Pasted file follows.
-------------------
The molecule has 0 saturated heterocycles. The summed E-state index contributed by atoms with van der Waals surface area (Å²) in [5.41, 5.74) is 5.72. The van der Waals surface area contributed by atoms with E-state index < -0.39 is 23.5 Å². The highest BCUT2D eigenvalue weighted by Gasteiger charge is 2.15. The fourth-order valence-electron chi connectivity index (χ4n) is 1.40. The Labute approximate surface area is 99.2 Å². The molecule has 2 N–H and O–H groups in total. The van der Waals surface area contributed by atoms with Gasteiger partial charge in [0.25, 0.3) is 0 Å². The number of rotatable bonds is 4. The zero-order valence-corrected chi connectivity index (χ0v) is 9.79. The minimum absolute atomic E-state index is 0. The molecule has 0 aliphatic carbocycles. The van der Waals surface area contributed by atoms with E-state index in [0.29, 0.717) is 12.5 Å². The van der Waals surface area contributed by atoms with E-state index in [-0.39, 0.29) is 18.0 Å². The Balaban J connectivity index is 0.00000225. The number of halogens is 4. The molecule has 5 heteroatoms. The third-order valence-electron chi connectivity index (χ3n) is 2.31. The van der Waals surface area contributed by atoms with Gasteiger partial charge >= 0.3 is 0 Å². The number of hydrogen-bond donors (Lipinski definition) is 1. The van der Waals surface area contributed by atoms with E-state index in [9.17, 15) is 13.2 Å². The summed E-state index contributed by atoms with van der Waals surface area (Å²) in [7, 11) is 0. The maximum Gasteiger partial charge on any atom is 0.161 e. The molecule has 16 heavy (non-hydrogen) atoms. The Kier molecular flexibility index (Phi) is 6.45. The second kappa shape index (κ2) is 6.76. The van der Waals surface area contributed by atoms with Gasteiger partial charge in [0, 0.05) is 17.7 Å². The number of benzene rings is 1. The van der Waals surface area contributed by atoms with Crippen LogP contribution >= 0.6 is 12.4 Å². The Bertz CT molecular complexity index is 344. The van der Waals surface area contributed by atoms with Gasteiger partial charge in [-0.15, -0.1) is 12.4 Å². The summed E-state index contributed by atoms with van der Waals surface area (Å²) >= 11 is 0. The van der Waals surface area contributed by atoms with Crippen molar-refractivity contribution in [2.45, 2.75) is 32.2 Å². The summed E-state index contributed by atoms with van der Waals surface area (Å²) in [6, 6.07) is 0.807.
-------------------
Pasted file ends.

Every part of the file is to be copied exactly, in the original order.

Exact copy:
The molecule has 0 saturated heterocycles. The summed E-state index contributed by atoms with van der Waals surface area (Å²) in [5.41, 5.74) is 5.72. The van der Waals surface area contributed by atoms with E-state index < -0.39 is 23.5 Å². The highest BCUT2D eigenvalue weighted by Gasteiger charge is 2.15. The fourth-order valence-electron chi connectivity index (χ4n) is 1.40. The Labute approximate surface area is 99.2 Å². The molecule has 2 N–H and O–H groups in total. The van der Waals surface area contributed by atoms with Gasteiger partial charge in [0.25, 0.3) is 0 Å². The number of rotatable bonds is 4. The zero-order valence-corrected chi connectivity index (χ0v) is 9.79. The minimum absolute atomic E-state index is 0. The molecule has 0 aliphatic carbocycles. The van der Waals surface area contributed by atoms with E-state index in [0.29, 0.717) is 12.5 Å². The van der Waals surface area contributed by atoms with E-state index in [-0.39, 0.29) is 18.0 Å². The Balaban J connectivity index is 0.00000225. The number of halogens is 4. The molecule has 5 heteroatoms. The third-order valence-electron chi connectivity index (χ3n) is 2.31. The van der Waals surface area contributed by atoms with Gasteiger partial charge >= 0.3 is 0 Å². The number of hydrogen-bond donors (Lipinski definition) is 1. The van der Waals surface area contributed by atoms with E-state index in [9.17, 15) is 13.2 Å². The summed E-state index contributed by atoms with van der Waals surface area (Å²) in [7, 11) is 0. The maximum Gasteiger partial charge on any atom is 0.161 e. The molecule has 16 heavy (non-hydrogen) atoms. The Kier molecular flexibility index (Phi) is 6.45. The second kappa shape index (κ2) is 6.76. The van der Waals surface area contributed by atoms with Gasteiger partial charge in [0, 0.05) is 17.7 Å². The number of benzene rings is 1. The van der Waals surface area contributed by atoms with Crippen LogP contribution >= 0.6 is 12.4 Å². The Bertz CT molecular complexity index is 344. The van der Waals surface area contributed by atoms with Gasteiger partial charge in [-0.15, -0.1) is 12.4 Å². The summed E-state index contributed by atoms with van der Waals surface area (Å²) >= 11 is 0. The van der Waals surface area contributed by atoms with Crippen molar-refractivity contribution in [2.45, 2.75) is 32.2 Å². The summed E-state index contributed by atoms with van der Waals surface area (Å²) in [6, 6.07) is 0.807.